[FOM] Truth and Consistency

Lucas Wiman lrwiman at ilstu.edu
Sun Jun 1 22:50:46 EDT 2003

Charles Parsons writes:

 >There seems to be some tension between this remark and Martin's
 >invocation of Goedel at the end of his posting.  Surely we have
 >additional reason for accepting ZFC, namely that the reasonings it
 >embodies have been used in mathematics for over a hundred years (i.e.
 >from some time before ZFC was formulated) and have not led to any
 >contradiction or inconsistency with otherwise established
 >mathematical results. The "paradoxes of set theory" resulted from
 >modes of reasoning that could not be reproduced in ZFC, at least so
 >far as anyone has been able to see in a very long time. One can say
 >that ZFC has been amply tested by "mathematical experience".

While I agree that this is a good reason to keep using ZFC, I don't 
think that this tells us that ZFC is consistent.  This tells us that if 
ZFC has any inconsistencies, then they are probably extremely 
non-obvious.  They might have been missed by mathematicians and set 
theorists for so long because they're extremely weird or long or 
something like that.  This is thus a contingent fact about human 

Michael Dummett has the following to say on induction of this sort:

"Why, then, does [Hartry Field] believe ZF to be consistent?  ...  The 
reason offered by Field himself for believing in the consistency of ZF 
is that `if it weren't consistent someone would have probably discovered 
an inconsistency in it by now'; he refers to this as inductive 
knowledge.  To have an inductive basis for the conviction, it is not 
enough to observe that some theories have been discovered to be 
inconsistent in a relatively short time; it would be necessary also to 
know, of some theories not discovered to be inconsistent within 
three-quarters of a century, that are consistent.  Without non-inductive 
knowledge of the consistency of some comparable mathematical theories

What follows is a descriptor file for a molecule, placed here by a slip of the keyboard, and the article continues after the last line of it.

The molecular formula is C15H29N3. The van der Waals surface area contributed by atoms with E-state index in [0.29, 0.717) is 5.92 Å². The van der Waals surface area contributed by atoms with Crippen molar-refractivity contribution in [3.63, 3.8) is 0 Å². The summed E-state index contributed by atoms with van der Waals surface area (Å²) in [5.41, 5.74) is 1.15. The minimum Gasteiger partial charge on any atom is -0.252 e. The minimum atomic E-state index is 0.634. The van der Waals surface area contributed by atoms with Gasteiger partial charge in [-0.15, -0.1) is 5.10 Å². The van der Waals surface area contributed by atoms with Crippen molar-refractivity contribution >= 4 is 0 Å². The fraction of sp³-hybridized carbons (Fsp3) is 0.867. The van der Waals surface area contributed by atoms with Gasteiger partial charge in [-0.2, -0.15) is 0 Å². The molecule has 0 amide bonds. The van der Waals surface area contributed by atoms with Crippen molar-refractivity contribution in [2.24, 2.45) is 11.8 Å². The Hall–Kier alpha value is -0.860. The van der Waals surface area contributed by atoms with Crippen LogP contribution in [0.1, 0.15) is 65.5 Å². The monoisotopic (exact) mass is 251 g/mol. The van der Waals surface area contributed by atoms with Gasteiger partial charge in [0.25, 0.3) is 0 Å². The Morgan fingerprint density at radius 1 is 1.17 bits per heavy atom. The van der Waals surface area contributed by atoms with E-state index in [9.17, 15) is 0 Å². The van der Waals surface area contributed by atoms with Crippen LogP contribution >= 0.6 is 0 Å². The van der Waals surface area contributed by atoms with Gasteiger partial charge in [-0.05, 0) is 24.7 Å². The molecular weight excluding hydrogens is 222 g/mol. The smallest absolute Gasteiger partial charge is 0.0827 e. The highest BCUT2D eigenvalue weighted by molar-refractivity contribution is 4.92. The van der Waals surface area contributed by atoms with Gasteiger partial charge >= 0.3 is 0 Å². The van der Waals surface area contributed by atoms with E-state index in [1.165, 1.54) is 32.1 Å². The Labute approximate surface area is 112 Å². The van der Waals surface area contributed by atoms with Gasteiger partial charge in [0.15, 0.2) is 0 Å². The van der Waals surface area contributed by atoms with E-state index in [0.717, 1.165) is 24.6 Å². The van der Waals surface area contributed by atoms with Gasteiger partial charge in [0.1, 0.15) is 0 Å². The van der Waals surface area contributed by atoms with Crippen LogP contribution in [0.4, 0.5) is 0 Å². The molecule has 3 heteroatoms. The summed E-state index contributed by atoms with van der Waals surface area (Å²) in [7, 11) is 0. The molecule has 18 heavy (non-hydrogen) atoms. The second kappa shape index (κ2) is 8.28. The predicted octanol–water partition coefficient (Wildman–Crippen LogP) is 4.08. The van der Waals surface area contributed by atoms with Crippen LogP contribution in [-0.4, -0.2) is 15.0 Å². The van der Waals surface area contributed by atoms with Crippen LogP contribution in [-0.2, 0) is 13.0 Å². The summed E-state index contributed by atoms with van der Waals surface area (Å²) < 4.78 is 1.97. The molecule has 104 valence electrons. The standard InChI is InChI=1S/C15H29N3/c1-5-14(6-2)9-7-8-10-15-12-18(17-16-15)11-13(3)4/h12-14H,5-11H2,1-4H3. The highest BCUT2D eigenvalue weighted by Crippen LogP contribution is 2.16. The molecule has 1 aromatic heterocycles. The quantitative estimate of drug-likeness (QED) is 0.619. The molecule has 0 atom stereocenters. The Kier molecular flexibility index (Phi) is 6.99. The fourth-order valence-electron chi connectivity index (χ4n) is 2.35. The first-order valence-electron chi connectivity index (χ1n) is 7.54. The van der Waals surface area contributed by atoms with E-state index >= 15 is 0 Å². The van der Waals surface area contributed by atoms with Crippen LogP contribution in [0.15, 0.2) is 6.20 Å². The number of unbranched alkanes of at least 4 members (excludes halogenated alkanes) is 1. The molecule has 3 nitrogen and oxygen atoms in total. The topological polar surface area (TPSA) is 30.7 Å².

there can be no inductive knowledge of the consistency of any 
mathematical theory." ("What is Mathematics About?", Mathematics and 
Mind, Alexander George, ed., Oxford: 1994)

I am uncertain whether this is correct; we have no non-inductive 
verification of the facts of physics, yet they are generally considered 
inductively verified.  If we take Popper's falsification view, then 
clearly it's quite reasonable to conjecture that ZF is consistent since 
so little disproof exists of it, though accepting it as a verified fact 
may be too strong.  Like in physics, this must remain tentative.  
Physicists discovered experiments which showed that Newtonian mechanics 
is false, though many (most?) of its core assumptions were preserved.  
At that time, it was an extremely successful theory which had managed to 
explain nearly every phenomenon of celestial mechanics.  I think the 
situation is similar to ZF.  It's extremely well-confirmed in one sense, 
but there are likely areas in which it is not. However, the amount of 
work that has been done in ZF tends to suggest that if any 
inconsistencies are found in ZF, then they will likely be at the extreme 
fringes of "human" mathematics (as the Burali-Forti and Russell 
paradoxes were).

- Lucas Wiman

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